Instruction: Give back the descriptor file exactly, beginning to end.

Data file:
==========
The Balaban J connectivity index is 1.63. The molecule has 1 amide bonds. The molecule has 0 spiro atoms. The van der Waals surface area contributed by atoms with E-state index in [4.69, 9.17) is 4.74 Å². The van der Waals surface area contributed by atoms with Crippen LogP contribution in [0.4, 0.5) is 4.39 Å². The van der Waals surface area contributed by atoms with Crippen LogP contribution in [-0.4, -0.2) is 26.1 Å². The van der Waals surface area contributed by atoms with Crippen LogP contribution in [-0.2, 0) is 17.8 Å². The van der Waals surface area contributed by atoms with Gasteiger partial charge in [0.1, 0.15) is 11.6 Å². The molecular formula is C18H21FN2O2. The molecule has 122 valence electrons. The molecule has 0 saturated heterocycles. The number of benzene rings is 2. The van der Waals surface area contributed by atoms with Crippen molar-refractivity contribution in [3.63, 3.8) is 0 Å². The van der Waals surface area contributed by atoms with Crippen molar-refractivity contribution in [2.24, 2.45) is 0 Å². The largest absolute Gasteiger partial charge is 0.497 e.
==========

The Balaban J connectivity index is 1.63. The molecule has 1 amide bonds. The molecule has 0 spiro atoms. The van der Waals surface area contributed by atoms with E-state index in [4.69, 9.17) is 4.74 Å². The van der Waals surface area contributed by atoms with Crippen LogP contribution in [0.4, 0.5) is 4.39 Å². The van der Waals surface area contributed by atoms with Crippen LogP contribution in [-0.4, -0.2) is 26.1 Å². The van der Waals surface area contributed by atoms with Crippen LogP contribution in [-0.2, 0) is 17.8 Å². The van der Waals surface area contributed by atoms with Gasteiger partial charge in [0.1, 0.15) is 11.6 Å². The molecular formula is C18H21FN2O2. The molecule has 122 valence electrons. The molecule has 0 saturated heterocycles. The number of benzene rings is 2. The van der Waals surface area contributed by atoms with Crippen molar-refractivity contribution in [3.63, 3.8) is 0 Å². The van der Waals surface area contributed by atoms with Crippen molar-refractivity contribution in [2.24, 2.45) is 0 Å². The largest absolute Gasteiger partial charge is 0.497 e.